‘Women on 20s’ seeks to add female face to U.S. currency

Rosa Parks $20

NASHVILLE, Tenn. (WKRN) – A nonprofit called “Women on 20s” is campaigning to President Obama that now is the time to put a woman’s face on U.S. currency.

Over 256,000 voters casted ballots over the last five weeks. Americans chose between 15 inspiring American women heroes before the selections were narrowed down to four.

“In the past 48 hours since the final round started, we’ve had 60,000 people cast votes already,” the group’s executive director, Susan Ades Stone told ABC News. “Though all these women and many more deserve to be honored, the winner will be a symbol of what we hope are greater things to come.”

The group argues that a valid reason for removing Andrew Jackson from the $20 bill is because he was a fierce opponent of the central banking system and favored gold and silver coin or “hard money” over paper currency.

Women on 20s hope to generate a people’s mandate for a new $20 bill, to be issued in time for the 100th anniversary in 2020 of the Constitutional amendment guaranteeing women the right to vote.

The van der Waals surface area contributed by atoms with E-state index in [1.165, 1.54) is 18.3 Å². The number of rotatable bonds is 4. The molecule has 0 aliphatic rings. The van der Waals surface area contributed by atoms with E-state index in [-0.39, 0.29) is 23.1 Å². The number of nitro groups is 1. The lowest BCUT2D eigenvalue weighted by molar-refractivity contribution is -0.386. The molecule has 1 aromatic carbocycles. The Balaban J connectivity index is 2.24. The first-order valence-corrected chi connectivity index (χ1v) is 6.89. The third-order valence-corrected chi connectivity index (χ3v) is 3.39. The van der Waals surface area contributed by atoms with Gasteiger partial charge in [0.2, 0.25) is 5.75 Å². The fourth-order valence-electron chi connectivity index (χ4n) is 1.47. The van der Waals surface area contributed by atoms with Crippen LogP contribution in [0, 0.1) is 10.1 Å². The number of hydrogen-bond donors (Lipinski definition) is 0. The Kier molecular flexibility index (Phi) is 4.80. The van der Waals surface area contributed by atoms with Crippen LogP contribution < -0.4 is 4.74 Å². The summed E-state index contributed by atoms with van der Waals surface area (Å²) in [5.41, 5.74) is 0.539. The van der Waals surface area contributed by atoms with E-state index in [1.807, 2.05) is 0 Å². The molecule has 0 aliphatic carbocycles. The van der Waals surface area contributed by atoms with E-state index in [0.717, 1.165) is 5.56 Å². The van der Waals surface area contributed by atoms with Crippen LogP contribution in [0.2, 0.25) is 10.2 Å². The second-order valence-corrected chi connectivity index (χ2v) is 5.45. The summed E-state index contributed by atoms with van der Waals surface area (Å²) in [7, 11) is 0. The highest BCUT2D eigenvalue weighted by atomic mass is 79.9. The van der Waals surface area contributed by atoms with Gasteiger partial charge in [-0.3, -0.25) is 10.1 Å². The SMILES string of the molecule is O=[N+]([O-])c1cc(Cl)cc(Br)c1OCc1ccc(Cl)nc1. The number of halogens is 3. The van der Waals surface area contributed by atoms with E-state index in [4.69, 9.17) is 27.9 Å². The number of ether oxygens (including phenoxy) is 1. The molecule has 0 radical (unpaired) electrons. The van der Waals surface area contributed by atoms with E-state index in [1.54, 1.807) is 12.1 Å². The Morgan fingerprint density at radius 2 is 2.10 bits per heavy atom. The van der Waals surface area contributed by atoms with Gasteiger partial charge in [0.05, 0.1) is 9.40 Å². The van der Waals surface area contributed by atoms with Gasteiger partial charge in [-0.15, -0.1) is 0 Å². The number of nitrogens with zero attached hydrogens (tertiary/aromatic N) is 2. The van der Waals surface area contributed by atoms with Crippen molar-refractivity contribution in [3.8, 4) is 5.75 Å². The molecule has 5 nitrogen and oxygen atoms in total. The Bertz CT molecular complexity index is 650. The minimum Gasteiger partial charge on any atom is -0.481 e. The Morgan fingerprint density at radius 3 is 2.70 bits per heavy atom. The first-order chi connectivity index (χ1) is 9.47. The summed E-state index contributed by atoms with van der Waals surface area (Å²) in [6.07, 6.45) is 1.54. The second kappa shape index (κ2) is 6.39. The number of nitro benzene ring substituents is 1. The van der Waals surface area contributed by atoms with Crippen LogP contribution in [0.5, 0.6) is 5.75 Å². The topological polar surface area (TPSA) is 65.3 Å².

The final candidates are Rosa Parks, Eleanor Roosevelt, Harriet Tubman and Cherokee Nation leader Wilma Mankiller.

Rosa Parks became known as “the mother of the freedom movement” after refusing to move to the back of the bus for a white passenger in Montgomery, Alabama, in 1955.

Eleanor Roosevelt was the first U.S. president’s wife to take an activist role and present her causes directly to the people through her own press conferences, syndicated columns and radio broadcasts.

Eleanor Roosevelt $20

Harriet Tubman returned to the South an estimated 19 times to lead slaves to freedom to the North via the Underground Railroad.

Harriet Tubman $20

Wilma Mankiller was the first elected female chief of a Native nation in modern times and advocated for extensive community development, self-help, education and healthcare programs that revitalized the Nation of 300,000 citizens.

Wilma Mankiller $20

Visit Women on 20s to cast your ballot here.

Leave a Reply

Fill in your details below or click an icon to log in:

WordPress.com Logo

You are commenting using your WordPress.com account. Log Out / Change )

Twitter picture

You are commenting using your Twitter account. Log Out / Change )

Facebook photo

You are commenting using your Facebook account. Log Out / Change )

Google+ photo

You are commenting using your Google+ account. Log Out / Change )

Connecting to %s